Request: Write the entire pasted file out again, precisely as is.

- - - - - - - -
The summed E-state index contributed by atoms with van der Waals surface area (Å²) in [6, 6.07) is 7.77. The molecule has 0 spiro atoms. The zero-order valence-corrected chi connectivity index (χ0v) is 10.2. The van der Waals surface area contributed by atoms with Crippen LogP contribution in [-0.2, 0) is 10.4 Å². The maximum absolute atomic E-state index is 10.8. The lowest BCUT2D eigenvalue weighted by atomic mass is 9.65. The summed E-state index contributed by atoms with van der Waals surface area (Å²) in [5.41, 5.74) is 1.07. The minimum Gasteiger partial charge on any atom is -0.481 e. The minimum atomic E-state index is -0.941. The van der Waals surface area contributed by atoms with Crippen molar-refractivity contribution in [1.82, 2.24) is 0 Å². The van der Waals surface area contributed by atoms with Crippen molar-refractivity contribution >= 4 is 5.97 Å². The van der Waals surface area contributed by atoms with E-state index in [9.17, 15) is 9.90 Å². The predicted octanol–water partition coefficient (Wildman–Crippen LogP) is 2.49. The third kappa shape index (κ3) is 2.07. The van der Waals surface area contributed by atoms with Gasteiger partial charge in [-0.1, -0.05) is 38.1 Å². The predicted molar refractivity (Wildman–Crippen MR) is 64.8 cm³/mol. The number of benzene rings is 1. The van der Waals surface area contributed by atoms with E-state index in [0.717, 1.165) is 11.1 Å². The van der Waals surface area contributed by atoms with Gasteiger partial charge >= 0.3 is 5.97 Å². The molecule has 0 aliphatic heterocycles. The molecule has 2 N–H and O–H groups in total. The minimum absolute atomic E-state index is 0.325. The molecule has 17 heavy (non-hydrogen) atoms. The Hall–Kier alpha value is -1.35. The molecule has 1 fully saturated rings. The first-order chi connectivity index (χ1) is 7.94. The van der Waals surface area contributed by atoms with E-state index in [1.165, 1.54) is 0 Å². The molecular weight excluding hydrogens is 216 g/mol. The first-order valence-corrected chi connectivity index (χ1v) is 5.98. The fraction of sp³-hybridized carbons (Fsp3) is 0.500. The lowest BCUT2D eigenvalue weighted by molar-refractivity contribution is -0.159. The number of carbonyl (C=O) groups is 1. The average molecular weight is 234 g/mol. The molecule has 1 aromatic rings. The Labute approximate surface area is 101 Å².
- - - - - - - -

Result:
The summed E-state index contributed by atoms with van der Waals surface area (Å²) in [6, 6.07) is 7.77. The molecule has 0 spiro atoms. The zero-order valence-corrected chi connectivity index (χ0v) is 10.2. The van der Waals surface area contributed by atoms with Crippen LogP contribution in [-0.2, 0) is 10.4 Å². The maximum absolute atomic E-state index is 10.8. The lowest BCUT2D eigenvalue weighted by atomic mass is 9.65. The summed E-state index contributed by atoms with van der Waals surface area (Å²) in [5.41, 5.74) is 1.07. The minimum Gasteiger partial charge on any atom is -0.481 e. The minimum atomic E-state index is -0.941. The van der Waals surface area contributed by atoms with Crippen molar-refractivity contribution in [1.82, 2.24) is 0 Å². The van der Waals surface area contributed by atoms with Crippen molar-refractivity contribution >= 4 is 5.97 Å². The van der Waals surface area contributed by atoms with E-state index in [9.17, 15) is 9.90 Å². The predicted octanol–water partition coefficient (Wildman–Crippen LogP) is 2.49. The third kappa shape index (κ3) is 2.07. The van der Waals surface area contributed by atoms with Gasteiger partial charge in [-0.1, -0.05) is 38.1 Å². The predicted molar refractivity (Wildman–Crippen MR) is 64.8 cm³/mol. The number of benzene rings is 1. The van der Waals surface area contributed by atoms with E-state index in [0.717, 1.165) is 11.1 Å². The van der Waals surface area contributed by atoms with Gasteiger partial charge >= 0.3 is 5.97 Å². The molecule has 0 aliphatic heterocycles. The molecule has 2 N–H and O–H groups in total. The minimum absolute atomic E-state index is 0.325. The molecule has 17 heavy (non-hydrogen) atoms. The Hall–Kier alpha value is -1.35. The molecule has 1 fully saturated rings. The first-order chi connectivity index (χ1) is 7.94. The van der Waals surface area contributed by atoms with E-state index in [1.165, 1.54) is 0 Å². The molecular weight excluding hydrogens is 216 g/mol. The first-order valence-corrected chi connectivity index (χ1v) is 5.98. The fraction of sp³-hybridized carbons (Fsp3) is 0.500. The lowest BCUT2D eigenvalue weighted by molar-refractivity contribution is -0.159. The number of carbonyl (C=O) groups is 1. The average molecular weight is 234 g/mol. The molecule has 1 aromatic rings. The Labute approximate surface area is 101 Å².